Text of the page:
Sorry for the lack of updates and reviews recently – I have been very busy with work.
I’ve seen two interesting Italian films over the past week or so as part of the Italian film festival that’s doing the rounds in the UK at the moment, Antonio Pietrangeli’s Io la conoscevo bene / I Knew Her Well and Alessandro Blasetti’s 1860. Neither is a giallo, but that shouldn’t put anyone off them as they’re both very good films and, moreover, can always be connected to the filone cinema.
I Knew Her Well is like a cross between Fellini’s Nights of Cabiria and La Dolce Vita, following the last months in the life of a young woman from the provinces as she tries to make it in the big city. Featuring a brilliant performance from Stefania Sandrelli and ending with her characters’ suicide as she finally realises the bitter truth and experiences one humiliation too many, the camera does something of Bird with the Crystal Plumage style plummet as she leaps out her apartment window. It’s perhaps not as arbitrary a connection as it sounds seeing as Enrico Mario Salerno has a prominent role as a famous movie star, while Mario Adorf plays a boxer; elsewhere Robert Hoffmann and Claudio Volonte also make appearances.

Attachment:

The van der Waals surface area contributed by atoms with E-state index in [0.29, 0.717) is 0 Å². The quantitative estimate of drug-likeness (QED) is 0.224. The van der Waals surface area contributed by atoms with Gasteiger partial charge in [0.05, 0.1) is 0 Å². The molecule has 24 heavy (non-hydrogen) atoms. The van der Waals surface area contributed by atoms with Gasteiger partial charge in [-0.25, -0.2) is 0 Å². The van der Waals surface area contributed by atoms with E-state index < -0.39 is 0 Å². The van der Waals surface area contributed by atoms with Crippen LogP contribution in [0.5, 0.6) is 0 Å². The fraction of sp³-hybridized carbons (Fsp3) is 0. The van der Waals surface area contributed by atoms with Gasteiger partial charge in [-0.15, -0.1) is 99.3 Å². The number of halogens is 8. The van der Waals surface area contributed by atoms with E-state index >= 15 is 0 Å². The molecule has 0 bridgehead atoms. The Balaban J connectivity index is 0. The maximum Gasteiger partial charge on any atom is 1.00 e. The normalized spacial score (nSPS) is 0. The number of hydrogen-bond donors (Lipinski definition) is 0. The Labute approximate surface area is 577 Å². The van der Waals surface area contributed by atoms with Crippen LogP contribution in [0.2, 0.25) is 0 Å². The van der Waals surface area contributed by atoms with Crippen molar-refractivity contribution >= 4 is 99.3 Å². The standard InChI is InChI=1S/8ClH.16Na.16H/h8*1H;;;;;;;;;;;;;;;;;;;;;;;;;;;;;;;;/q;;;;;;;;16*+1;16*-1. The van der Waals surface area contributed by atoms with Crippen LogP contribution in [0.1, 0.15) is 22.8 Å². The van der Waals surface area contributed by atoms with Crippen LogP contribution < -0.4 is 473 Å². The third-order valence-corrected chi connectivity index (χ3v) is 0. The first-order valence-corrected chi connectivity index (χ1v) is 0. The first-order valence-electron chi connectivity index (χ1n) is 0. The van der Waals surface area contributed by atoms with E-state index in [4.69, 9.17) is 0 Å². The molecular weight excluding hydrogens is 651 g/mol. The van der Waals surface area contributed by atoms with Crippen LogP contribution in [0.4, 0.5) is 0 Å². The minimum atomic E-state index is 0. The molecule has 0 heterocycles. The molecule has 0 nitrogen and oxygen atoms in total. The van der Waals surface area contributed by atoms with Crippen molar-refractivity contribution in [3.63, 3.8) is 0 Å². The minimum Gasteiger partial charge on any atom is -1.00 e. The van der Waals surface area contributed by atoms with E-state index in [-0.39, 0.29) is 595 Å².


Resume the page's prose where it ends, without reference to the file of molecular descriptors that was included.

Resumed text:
1860, meanwhile, provides another link in the chain to Le Cinque Giornate, albeit in somewhat more patriotic and less cynical tone as a film made during the fascist era as a celebration of a particular version of Italian nationhood, while the fact that Blasetti later made Il Corona di ferro among others indicates the non neo-realist side of his influence in relation to Freda and, from there, the Italian fantasy cinema, not to mention the proto mondo Europa di notte
Hostel II was, not surprisingly, less satisfactory. Though I enjoyed the cameos from Luc Merenda, Edwidge Fenench and Ruggero Deodato and the various allusions to the likes of Torso and Late Night Trains, the presence of Deodato was for me also something which highlighted the fundamental redundancy of the film: I suspect most “normal” viewers will simply find Hostel II to be little more than an unpleasant exercise in sadism, while those who actually know who Deodato is will see a film necessarily constrained by the demands of securing a R-rating. I think there’s a bit more to it than that, however, in that as I find films like Cannibal Holocaust, Salo, Angst, Seul Contre Tous, Audition and The New York Ripper far more intellectually challenging as well, insofar as they make me have to try to work out why I’m watching them, what their attraction is beyond sadism.
The mention of Torso leads nicely on to the packaging for the new Shameless DVD: while I can appreciate that part of the thing about exploitation films is how you sell them, the tagline “where whores meet saws” seems decidedly tasteless...